It’s probably unwise to draw too many general lessons from Detroit’s fate, as the circumstances of its fall were specific ones. Almost entirely dependent on one industry – motor manufacturing – the city simply died when globalisation pulled the rug out from under the US car industry. Add to that a history of deep and grim racial segregation and violence, and the hollowing out of the city by the flight to the suburbs which the private car enabled, and today’s picture emerges.

Nevertheless, this film provoked thoughts in me. One of them was that talk of some ‘collapse’ coming along in the near or distant future is out of whack with reality. Collapse, in places like Detroit, has come and gone, and people are already living with its consequences. It’s telling that the recent film of The Road was filmed in the US rust belt; the film-makers found all they needed there for their dystopian tale, and didn’t even need to build sets. Collapse is a process, not an event, and in parts of the world’s greatest superpower it is already advanced.

But what this film, which starts out so dark and hopeless, also reinforced was the undying ingenuity of people, and the necessity of imaginative responses to the failure of the Machine. Henry Ford built Detroit, and grew unthinkably rich from the proceeds. When the industry he created had no further need of the city and its people it simply left, leaving the residents to square miles of ruins, 30% unemployment and the highest murder rate in America.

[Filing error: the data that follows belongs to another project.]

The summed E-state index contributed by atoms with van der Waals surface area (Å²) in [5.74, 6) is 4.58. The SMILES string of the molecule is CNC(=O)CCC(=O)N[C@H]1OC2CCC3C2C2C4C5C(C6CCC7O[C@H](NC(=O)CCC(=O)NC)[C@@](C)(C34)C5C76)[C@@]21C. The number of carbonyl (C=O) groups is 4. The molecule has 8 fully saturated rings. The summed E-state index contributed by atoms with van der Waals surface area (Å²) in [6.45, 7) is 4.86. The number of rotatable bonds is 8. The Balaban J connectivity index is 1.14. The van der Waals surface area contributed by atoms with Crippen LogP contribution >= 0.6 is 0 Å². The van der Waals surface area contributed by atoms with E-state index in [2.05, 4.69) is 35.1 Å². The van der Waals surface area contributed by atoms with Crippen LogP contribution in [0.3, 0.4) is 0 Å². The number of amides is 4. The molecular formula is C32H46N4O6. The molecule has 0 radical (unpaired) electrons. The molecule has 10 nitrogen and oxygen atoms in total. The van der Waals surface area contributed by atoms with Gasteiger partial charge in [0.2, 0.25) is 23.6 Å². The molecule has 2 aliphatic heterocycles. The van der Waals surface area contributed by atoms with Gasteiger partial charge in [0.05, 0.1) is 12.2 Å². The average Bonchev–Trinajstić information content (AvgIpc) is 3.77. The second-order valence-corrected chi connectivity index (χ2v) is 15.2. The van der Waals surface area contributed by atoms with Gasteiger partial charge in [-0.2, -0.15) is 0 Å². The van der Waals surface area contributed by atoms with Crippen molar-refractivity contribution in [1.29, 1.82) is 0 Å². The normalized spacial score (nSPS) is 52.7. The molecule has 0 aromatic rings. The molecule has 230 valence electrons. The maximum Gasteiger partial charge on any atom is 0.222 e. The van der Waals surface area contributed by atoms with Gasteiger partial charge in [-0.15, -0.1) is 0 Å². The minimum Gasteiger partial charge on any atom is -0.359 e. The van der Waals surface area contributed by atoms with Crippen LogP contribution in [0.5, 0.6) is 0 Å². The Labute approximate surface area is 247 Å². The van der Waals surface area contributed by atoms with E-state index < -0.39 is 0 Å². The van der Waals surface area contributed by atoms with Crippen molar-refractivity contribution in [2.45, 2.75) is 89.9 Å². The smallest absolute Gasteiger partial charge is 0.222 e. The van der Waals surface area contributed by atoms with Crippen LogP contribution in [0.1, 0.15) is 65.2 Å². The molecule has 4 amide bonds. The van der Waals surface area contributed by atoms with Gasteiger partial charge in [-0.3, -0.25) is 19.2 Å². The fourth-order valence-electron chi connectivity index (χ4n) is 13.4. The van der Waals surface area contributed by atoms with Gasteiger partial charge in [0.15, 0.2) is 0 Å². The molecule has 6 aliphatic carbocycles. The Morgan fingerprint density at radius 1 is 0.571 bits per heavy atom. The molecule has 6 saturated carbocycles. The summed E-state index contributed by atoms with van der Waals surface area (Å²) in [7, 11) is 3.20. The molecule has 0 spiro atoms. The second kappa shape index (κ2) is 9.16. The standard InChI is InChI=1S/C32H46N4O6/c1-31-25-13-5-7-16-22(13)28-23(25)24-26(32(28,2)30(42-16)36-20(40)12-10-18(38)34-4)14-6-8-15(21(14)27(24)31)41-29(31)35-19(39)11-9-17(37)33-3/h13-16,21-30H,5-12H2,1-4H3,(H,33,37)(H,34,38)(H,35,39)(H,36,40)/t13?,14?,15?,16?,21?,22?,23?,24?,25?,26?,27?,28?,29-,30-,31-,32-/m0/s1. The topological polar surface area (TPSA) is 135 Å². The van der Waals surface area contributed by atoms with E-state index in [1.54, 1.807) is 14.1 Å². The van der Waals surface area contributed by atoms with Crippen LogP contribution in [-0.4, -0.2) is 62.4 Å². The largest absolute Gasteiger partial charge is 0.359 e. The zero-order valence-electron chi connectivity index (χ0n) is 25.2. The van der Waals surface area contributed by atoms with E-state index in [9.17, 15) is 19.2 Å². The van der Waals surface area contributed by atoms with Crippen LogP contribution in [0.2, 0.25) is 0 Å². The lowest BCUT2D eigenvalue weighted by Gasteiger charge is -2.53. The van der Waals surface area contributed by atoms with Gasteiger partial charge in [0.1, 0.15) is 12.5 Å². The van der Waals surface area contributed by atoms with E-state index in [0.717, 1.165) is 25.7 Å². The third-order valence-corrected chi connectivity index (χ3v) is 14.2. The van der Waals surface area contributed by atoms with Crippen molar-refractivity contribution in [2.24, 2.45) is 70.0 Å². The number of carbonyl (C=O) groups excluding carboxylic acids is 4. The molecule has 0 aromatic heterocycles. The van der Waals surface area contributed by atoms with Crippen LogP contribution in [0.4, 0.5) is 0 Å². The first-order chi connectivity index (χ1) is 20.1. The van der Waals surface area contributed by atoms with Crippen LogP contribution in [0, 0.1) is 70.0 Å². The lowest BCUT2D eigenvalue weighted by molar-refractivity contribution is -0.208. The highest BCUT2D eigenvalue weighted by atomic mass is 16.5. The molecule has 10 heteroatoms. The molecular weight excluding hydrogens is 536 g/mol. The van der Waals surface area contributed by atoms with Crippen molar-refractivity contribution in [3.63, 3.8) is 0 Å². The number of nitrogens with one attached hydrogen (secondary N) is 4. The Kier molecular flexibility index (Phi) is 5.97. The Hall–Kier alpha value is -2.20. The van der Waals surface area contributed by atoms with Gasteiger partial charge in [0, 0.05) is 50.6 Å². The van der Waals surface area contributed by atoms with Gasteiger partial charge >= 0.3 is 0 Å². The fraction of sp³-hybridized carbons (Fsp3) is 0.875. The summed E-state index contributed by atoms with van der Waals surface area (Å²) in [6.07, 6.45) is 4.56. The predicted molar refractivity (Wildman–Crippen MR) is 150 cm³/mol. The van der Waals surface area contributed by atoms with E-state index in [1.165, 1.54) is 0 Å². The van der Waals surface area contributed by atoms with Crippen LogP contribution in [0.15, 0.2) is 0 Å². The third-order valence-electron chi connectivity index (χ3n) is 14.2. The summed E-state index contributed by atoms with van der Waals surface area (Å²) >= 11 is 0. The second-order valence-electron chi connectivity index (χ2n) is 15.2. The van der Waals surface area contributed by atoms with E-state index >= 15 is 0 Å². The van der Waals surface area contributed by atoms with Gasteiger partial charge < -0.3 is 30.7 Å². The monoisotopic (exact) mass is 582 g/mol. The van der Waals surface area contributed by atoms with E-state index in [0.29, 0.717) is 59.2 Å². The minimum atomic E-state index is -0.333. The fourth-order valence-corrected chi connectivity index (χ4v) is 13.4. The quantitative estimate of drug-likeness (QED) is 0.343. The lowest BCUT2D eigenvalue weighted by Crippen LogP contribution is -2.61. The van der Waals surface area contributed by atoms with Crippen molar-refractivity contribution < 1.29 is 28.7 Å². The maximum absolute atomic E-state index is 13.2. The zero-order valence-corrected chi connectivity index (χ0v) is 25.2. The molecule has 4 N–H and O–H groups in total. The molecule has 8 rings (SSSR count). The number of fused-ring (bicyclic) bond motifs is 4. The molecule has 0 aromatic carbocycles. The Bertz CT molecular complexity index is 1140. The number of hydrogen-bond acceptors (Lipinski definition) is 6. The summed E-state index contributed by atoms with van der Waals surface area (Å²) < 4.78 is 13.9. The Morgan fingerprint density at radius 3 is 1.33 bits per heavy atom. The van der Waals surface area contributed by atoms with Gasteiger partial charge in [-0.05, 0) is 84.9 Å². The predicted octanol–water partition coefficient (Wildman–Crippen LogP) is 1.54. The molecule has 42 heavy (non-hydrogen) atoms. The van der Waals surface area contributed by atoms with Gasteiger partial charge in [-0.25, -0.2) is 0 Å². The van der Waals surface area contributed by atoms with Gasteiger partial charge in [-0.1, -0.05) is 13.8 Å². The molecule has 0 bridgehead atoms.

Yet something, small still but growing, is rising from the ashes. There is the artist who grew up in the midst of the race riots and now runs a project providing both creative spaces and rehabilitation to some of the city’s hardest-hit people. There is the small company that has been set up by ex-cons to strip down and recycle materials from abandoned buildings. And there are the urban farms springing up where suburbs used to be.

This last is a surreal sight, and jarring: rows of sweetcorn and beans taking over from streets of once-neat houses. It’s a reversal of what we assume the process of development to be, and it takes me back to Robinson Jeffers poem ‘Carmel Point’, about the suburbanisation of the wild in California. ‘It has all time’ he writes of the land, ‘it knows the people are a tide.’ In Detroit, as one guy in the film puts it, the ‘high water mark’ is visible everywhere.

And here is the hope beyond hope that we talk of in the manifesto, and here too is one answer to the ‘what next? what hope?’ questions we have been considering here for the last few days. Hope has sprung up in Detroit because all hope had gone, and it has sprung up not from government (though, interestingly Detroit’s city government seems to be exploring ways of creatively bowing to the inevitable in a way I’ve not come across before on this scale) or from companies, which have fled, but from all there is left: people, trying to build new their communities after the bubble which built the old ones has burst.